Salient Features of a Fire Insurance Contract

Unforeseen calamities are increasing in the 21st century. The victims, who are normally unprepared for the catastrophe, get completely shattered after the catastrophe. Hence, it has become a regular feature among individuals and organizations to safeguard themselves against various events of calamities or sudden problems, such as fire, theft, ill-health, etc.

Taking insurance policies is a common measure adopted to deal with such events. One such policy known as fire insurance is taken to minimize the individual financial loss due to destruction of goods and property due to fire.

Fire insurance is a contract between two parties, the insurer and the insured. The insurer refers to the insurance company and the insured refers to the person taking the insurance policy. As per the contract, the insurer for an agreed amount (consideration) indemnifies the insured for the financial loss caused due to fire. At the same time, it is the duty of the insured to take all possible measures to save goods from destruction at the time of mishappening. He should not be careless and laid back thinking that he can claim his loss from the company.

Moreover, the insured will be compensated for the amount equal to the value of the loss. This is to ensure that the insured cannot make any profit out of the situation. The property or goods against which the compensation is paid will be taken by the company. Any profit made from the sale of destroyed goods belongs to the company and not to the insured.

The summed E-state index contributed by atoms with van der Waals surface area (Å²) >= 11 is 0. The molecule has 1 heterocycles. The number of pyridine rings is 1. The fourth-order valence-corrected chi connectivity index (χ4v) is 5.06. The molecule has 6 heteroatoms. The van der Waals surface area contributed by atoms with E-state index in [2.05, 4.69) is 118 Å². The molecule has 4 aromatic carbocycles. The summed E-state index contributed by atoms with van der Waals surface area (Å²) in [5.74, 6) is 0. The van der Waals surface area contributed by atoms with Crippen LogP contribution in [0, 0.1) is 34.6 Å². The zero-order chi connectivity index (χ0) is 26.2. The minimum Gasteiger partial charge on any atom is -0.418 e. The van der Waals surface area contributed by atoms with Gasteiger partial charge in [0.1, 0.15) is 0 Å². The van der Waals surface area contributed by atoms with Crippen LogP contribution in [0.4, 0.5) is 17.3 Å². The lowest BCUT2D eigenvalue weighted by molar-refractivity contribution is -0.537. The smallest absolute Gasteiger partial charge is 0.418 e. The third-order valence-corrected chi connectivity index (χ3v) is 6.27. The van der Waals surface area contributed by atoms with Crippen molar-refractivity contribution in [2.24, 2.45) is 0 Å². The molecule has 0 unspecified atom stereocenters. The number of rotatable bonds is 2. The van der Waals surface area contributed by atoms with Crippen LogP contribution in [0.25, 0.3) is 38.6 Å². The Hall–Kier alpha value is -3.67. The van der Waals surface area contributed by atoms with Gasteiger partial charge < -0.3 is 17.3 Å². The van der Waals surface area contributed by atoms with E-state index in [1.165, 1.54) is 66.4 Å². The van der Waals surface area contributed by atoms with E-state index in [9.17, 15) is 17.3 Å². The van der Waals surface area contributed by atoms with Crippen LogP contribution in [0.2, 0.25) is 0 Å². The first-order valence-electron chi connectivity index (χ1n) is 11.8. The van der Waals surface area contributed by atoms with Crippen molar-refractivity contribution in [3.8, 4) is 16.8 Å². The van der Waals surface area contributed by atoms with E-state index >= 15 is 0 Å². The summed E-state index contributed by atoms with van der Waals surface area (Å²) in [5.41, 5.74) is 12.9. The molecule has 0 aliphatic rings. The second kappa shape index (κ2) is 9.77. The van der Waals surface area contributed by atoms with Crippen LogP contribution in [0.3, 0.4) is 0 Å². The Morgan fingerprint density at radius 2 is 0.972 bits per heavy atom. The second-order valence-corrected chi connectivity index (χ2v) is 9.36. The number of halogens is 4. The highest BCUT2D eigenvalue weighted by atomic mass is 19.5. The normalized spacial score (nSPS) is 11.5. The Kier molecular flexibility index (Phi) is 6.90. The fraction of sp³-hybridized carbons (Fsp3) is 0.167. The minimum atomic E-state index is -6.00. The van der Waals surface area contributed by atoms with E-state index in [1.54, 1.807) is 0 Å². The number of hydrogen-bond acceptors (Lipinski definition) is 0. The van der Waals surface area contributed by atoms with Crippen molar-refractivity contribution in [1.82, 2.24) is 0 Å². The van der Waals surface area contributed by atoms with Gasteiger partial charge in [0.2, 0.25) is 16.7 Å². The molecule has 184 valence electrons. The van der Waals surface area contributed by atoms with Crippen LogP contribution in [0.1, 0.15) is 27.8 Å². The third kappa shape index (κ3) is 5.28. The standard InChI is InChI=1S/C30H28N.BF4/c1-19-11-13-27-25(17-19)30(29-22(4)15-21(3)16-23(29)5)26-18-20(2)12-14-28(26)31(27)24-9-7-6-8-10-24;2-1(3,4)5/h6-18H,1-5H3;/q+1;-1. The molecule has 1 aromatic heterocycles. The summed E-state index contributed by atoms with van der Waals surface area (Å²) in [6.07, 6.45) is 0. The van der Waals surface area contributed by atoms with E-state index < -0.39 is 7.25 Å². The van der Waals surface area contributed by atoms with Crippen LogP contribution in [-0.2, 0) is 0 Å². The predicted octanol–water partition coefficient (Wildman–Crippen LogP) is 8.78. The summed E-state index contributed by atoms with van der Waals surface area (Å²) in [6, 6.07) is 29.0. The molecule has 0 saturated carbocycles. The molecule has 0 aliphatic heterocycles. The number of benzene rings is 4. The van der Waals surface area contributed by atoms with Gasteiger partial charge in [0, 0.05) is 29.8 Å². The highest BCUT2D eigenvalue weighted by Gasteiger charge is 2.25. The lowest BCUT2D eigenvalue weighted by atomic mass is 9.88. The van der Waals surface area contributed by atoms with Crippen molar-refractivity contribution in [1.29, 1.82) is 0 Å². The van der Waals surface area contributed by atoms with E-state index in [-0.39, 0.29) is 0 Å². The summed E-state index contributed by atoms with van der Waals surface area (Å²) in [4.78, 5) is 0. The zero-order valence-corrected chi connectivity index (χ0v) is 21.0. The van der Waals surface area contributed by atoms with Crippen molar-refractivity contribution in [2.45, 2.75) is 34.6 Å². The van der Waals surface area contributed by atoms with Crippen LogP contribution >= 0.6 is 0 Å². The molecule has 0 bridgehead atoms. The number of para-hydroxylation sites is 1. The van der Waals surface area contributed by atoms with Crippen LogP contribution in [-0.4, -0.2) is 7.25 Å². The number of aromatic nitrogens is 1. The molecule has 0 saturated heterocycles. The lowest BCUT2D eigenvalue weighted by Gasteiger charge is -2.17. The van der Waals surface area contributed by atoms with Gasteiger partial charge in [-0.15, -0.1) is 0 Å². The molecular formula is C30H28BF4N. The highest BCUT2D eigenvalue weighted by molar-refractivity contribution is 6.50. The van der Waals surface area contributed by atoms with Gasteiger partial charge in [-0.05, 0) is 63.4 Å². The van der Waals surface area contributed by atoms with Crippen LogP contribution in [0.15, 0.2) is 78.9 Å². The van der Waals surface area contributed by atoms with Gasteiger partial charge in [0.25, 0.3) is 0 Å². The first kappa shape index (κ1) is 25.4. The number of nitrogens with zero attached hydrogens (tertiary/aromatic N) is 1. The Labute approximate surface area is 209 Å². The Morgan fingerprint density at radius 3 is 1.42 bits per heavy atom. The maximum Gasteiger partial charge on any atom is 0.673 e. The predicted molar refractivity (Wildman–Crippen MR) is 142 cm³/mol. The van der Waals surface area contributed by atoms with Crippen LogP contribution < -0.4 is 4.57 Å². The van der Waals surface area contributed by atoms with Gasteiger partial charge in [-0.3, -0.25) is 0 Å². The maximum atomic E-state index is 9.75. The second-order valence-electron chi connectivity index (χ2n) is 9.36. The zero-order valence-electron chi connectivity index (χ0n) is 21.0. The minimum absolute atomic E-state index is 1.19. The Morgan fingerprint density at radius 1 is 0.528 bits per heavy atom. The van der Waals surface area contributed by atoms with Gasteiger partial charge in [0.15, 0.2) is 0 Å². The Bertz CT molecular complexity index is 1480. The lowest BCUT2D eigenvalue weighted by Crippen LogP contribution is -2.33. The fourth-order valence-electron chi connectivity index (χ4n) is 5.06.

Another important point is that to claim insurance money, the immediate cause of destruction should be fire only. That is, the loss must be caused by fire flames and not merely due to rising temperature. Even in a genuine case of fire, the company takes all possible measures to ensure that the fire was accidental and not deliberate. Only then, it begins with the claim proceedings.

The insured party can also enter into co-insurance to spread the consideration between different insurance companies. In such cases, all the companies will proportionately share the amount of loss in a manner that the consideration should not exceed the actual loss. Such contracts are ideal for large manufacturing organizations who take the policy of a very large amount.

In a contract of insurance, it is the moral duty of the insured to disclose all material facts that can affect the provisions of the contract.